Politics is about leadership, and Wilson exercised it vigorously. In his first and best-known book, Congressional Government, he extolled a powerful chief executive on the British model, and deplored the power of Congress to obstruct reform. This was a preview of the way he would run his presidency. But politics is also about meeting one’s opponents partway; and Wilson was most inept in making compromises and even averse to them. This rigidity led to the two major defeats of his Princeton tenure, and the far greater one that ended the crusade of his life.

At Princeton he fought bitterly with the faculty and alumni over two issues of less than cosmic importance. The first was new housing for undergraduates that would reduce the social power of the “eating clubs.” The second was the location of a new graduate school that, contrary to Wilson’s wishes, a rich patron was willing to finance only if it were built outside the college campus. What is instructive is not that he lost both fights, but how he handled his defeat. Instead of seeking a middle ground that might have appeased his opponents, he insisted that his position was the only morally justifiable one. Wrapped in his virtue he traveled the country in search of alumni support to overrule the faculty’s decisions. He did not limit his rhetoric to Princeton’s affairs: “If she loses her self-possession,” he told one alumni group, “America will stagger…through fields of blood before she finds peace and prosperity under the leadership of men who understand her needs.” The fight with the Princeton faculty exhilarated him. But the exhilaration made no difference in the outcome.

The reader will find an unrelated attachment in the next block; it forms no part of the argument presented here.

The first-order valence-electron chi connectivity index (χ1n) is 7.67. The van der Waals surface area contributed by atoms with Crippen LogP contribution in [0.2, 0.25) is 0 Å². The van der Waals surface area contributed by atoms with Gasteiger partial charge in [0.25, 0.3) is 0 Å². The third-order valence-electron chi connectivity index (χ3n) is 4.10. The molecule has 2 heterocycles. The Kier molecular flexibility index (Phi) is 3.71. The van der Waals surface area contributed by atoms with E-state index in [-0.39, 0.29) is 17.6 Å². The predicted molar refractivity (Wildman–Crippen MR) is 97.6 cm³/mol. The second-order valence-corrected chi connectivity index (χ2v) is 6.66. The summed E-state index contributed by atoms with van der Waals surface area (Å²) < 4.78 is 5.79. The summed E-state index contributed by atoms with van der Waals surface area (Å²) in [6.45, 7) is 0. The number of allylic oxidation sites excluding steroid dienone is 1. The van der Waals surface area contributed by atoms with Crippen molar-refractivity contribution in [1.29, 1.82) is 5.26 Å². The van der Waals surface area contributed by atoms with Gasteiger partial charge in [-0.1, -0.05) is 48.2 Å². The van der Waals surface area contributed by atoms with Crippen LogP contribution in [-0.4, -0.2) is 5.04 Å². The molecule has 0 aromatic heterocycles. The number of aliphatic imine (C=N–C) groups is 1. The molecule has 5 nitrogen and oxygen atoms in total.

To Wilson a principled defeat was always better than a victory on any but his own terms. In defeat he could retain the conviction that he was right. Compromise would convey lack of conviction. This rigidity reflects what Auchincloss calls, citing an earlier study by August Heckscher,4 the dual nature of his personality. The sensitive man who at times could see all sides of a question in which he was not emotionally engaged, at other times could hardly imagine that he might be wrong. With a self-righteousness reinforced by a religious conviction that he was carrying out God’s will, he tended, in Auchincloss’s words, “to regard opposition as malicious betrayal.”